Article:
Anything but nihilism

Nothing is for sale here. When I say free I mean untrammeled, unrestrained, self-owned, of inherent value, beyond price. Free love, that old anarchist shibboleth: how quickly in a capitalist society it comes to mean “love without any emotional investment!”

Reductionism is the handmaiden of power: in the law, in modern medicine, in the applied sciences, in finance. Thus, at the heart of power is a great nullity. Not the fertile mystery of the via negativa, much less the zero of mathematicians, but an absolute (and therefore lying) zero. A wanting that can never be satisfied. (In almost every society where people fear witchcraft/sorcery, they understand it to derive from an excess of envy.)

To the reductionist’s “nothing more than” I counter with “nothing less than.” This is a fundamental distinction. Every being is a mystery, and we are each mysterious to ourselves. The reason is simple: “Time and chance happeneth to them all.” (Why doesn’t every MacIntosh apple tree look exactly like every other? After all, they are perfect clones!)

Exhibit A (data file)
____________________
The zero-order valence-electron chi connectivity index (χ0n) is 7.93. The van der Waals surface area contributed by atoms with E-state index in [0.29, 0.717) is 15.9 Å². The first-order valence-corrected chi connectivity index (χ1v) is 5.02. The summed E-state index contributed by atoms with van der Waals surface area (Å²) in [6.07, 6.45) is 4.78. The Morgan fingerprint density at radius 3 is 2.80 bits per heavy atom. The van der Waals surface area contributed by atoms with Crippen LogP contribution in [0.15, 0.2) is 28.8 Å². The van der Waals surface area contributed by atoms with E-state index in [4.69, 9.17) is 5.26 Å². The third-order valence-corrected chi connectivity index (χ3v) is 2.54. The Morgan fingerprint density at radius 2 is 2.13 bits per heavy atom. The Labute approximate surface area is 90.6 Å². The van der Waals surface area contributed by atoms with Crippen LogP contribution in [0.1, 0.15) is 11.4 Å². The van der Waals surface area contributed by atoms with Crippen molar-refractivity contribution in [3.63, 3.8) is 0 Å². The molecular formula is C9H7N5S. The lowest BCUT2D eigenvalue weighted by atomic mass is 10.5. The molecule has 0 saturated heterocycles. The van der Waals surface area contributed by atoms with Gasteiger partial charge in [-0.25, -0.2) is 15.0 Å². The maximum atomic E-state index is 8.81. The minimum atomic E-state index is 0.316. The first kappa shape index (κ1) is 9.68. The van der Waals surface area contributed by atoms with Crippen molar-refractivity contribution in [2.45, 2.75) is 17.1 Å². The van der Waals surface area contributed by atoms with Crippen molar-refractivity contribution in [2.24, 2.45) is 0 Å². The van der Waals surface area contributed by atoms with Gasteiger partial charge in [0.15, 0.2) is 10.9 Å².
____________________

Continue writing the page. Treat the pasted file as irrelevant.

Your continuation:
After Nagasaki, after the holocaust? The nothingness of absolutism will continue to envelop worlds as long as it is not countered with love and laughter. We are in the middle of the sixth great extinction event. More than ever, we need to make ourselves vulnerable to the not-always-tender mercies of the cosmic trickster, the god who laughs at himself. Coyote. Job’s nemesis.

Blake’s motto from The Marriage of Heaven and Hell still hits home:

How do you know but ev’ry Bird that cuts the airy way,
Is an immense world of delight, clos’d by your senses five?

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Dave Bonta (bio) crowd-sources his problems by following his gut, which he shares with 100 trillion of his closest microbial friends — a close-knit, symbiotic community comprising several thousand species of bacteria, fungi, and protozoa. In a similarly collaborative fashion, all of Dave’s writing is available for reuse and creative remix under a Creative Commons Attribution-ShareAlike 3.0 United States License. For attribution in printed material, his name (Dave Bonta) will suffice, but for web use, please link back to the original. Contact him for permission to waive the “share alike” provision (e.g. for use in a conventionally copyrighted work).

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